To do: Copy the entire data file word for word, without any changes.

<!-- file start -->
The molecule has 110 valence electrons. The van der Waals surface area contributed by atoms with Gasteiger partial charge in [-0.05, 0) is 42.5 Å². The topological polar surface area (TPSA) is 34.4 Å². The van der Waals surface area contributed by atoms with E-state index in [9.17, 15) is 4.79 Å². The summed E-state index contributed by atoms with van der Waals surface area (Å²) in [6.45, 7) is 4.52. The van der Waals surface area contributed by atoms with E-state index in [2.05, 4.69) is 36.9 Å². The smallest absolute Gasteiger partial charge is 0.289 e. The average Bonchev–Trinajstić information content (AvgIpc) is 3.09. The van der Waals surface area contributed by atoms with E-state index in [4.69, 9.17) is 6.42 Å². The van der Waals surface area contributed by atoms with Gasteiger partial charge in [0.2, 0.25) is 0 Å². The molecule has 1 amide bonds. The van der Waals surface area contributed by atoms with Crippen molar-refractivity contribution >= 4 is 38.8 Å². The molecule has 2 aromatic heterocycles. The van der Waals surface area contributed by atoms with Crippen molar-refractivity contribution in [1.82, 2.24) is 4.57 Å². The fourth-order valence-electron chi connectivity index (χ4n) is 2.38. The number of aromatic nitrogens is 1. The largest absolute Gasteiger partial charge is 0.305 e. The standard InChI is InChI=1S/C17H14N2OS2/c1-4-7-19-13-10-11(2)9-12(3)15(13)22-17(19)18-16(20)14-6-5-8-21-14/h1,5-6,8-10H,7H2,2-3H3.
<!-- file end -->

The molecule has 110 valence electrons. The van der Waals surface area contributed by atoms with Gasteiger partial charge in [-0.05, 0) is 42.5 Å². The topological polar surface area (TPSA) is 34.4 Å². The van der Waals surface area contributed by atoms with E-state index in [9.17, 15) is 4.79 Å². The summed E-state index contributed by atoms with van der Waals surface area (Å²) in [6.45, 7) is 4.52. The van der Waals surface area contributed by atoms with E-state index in [2.05, 4.69) is 36.9 Å². The smallest absolute Gasteiger partial charge is 0.289 e. The average Bonchev–Trinajstić information content (AvgIpc) is 3.09. The van der Waals surface area contributed by atoms with E-state index in [4.69, 9.17) is 6.42 Å². The van der Waals surface area contributed by atoms with Gasteiger partial charge in [0.2, 0.25) is 0 Å². The molecule has 1 amide bonds. The van der Waals surface area contributed by atoms with Crippen molar-refractivity contribution >= 4 is 38.8 Å². The molecule has 2 aromatic heterocycles. The van der Waals surface area contributed by atoms with Crippen molar-refractivity contribution in [1.82, 2.24) is 4.57 Å². The fourth-order valence-electron chi connectivity index (χ4n) is 2.38. The number of aromatic nitrogens is 1. The largest absolute Gasteiger partial charge is 0.305 e. The standard InChI is InChI=1S/C17H14N2OS2/c1-4-7-19-13-10-11(2)9-12(3)15(13)22-17(19)18-16(20)14-6-5-8-21-14/h1,5-6,8-10H,7H2,2-3H3.